The present day reality might be a grotesque ziggurat of data storage sitting in the middle of Utah, but its spiritual ancestor is the 19th-century credit bureau.
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Lewis Tappan might have resented being accused of “espionage,” but the Mercantile Agency did, after all, employ people all over the country to report on others.
In the early days, correspondents tended to be young, unpaid lawyers, who wrote out reports based on opinion, hearsay, and gossip. Small wonder that the credit reports sometimes read like the Burn Book from Mean Girls: “a worthless cuss never was wor[th] any thing.”
The credit-reporting agencies’ most rabid critic, Thomas F. Meagher, was withering in his contempt for the correspondents, saying that “substantial men” never took on that kind of job. According to Meagher, the correspondents were “ill-at-ease, struggling, acrid spirits” and “meddlesome, mischief-making busy bodies, whose moving springs are envy, greed, uncharitableness, or disappointed ambition.” (President Abraham Lincoln, at one point, was a correspondent for an agency; so were Presidents Chester Arthur, Grover Cleveland, and William McKinley). Eventually the agencies would move on from such unreliable sources and resort to full-time credit reporters and financial data like company balance sheets.
When Tappan defended his Mercantile Agency from public outrage, he focused less on the actual collection of information and more on how well guarded it was once he collected it. And in all fairness, the Mercantile Agency made it difficult for even their subscribers to access the information. Subscribers were already sworn to confidentiality, but in order to get a credit report, they had to show up in person while a clerk read out loud from the ledger—which was laid at a 45 degree angle, to make it difficult for the subscriber to peer over the edge.
Later, agencies printed coded reference books (abridged portions of the larger database held by the agency) for their subscribers to have and to hold. When Dun—one of Tappan’s eventual successors at the Agency—came out with his own reference book, the volumes came equipped with locks.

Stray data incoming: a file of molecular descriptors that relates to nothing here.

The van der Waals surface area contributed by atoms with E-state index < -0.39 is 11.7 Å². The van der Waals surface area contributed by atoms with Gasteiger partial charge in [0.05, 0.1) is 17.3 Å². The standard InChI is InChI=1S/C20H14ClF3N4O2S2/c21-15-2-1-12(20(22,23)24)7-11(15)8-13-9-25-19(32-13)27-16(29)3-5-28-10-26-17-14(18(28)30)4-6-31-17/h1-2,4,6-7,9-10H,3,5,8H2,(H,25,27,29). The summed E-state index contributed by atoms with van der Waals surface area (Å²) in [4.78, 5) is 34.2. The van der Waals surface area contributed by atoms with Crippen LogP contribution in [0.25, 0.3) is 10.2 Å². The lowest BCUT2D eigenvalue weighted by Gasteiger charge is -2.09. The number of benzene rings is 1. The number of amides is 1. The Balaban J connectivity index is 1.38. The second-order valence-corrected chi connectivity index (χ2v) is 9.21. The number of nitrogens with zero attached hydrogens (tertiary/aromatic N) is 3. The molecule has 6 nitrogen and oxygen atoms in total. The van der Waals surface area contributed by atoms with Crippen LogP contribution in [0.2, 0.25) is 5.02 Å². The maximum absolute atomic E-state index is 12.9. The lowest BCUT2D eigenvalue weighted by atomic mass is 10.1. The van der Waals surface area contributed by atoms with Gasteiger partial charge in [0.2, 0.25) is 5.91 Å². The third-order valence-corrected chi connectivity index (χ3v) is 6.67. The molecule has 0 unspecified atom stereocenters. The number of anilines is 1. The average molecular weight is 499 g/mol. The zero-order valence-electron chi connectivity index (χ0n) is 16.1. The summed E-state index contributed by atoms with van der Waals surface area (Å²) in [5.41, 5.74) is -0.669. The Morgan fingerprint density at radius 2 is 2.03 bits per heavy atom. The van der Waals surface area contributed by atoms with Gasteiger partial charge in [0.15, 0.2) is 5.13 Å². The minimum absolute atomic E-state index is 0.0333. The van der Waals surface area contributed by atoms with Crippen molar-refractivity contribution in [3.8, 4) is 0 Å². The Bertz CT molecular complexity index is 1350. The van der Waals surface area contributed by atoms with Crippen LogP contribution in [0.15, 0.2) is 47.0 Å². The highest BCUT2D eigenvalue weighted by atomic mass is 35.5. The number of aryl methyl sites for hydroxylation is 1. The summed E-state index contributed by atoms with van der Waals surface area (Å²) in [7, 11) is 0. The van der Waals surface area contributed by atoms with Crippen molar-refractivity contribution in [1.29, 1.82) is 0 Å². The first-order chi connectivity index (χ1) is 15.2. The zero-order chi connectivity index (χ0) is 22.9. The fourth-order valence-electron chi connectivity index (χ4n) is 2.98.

Secrecy extended to other parts of the process. One correspondent asked the agency for preprinted return envelopes, to avoid having his handwriting recognized at the post office.
The Mercantile Agency took the anonymity of its correspondents seriously. When reports were compiled in the ledgers, correspondents were identified by numbers or initials, not by name.
During a libel lawsuit against the Mercantile Agency, Benjamin Douglass, then head of the agency, was thrown in jail for contempt after refusing to identify an agency correspondent. For a while, he was celebrated as a martyr for the noble cause of protecting his sources.
But Douglass was making his heroic stand in a case where a credit report had aired the private marital troubles of John and Mary Beardsley. John Beardsley sued the Mercantile Agency when a credit report claimed that the two were about to be divorced—and in doing so, was forced to air even more of his dirty laundry. A few years after Beardsley brought his suit, another man named Waterman Ormsley sued over a credit report that falsely stated that he had left his wife for a prostitute.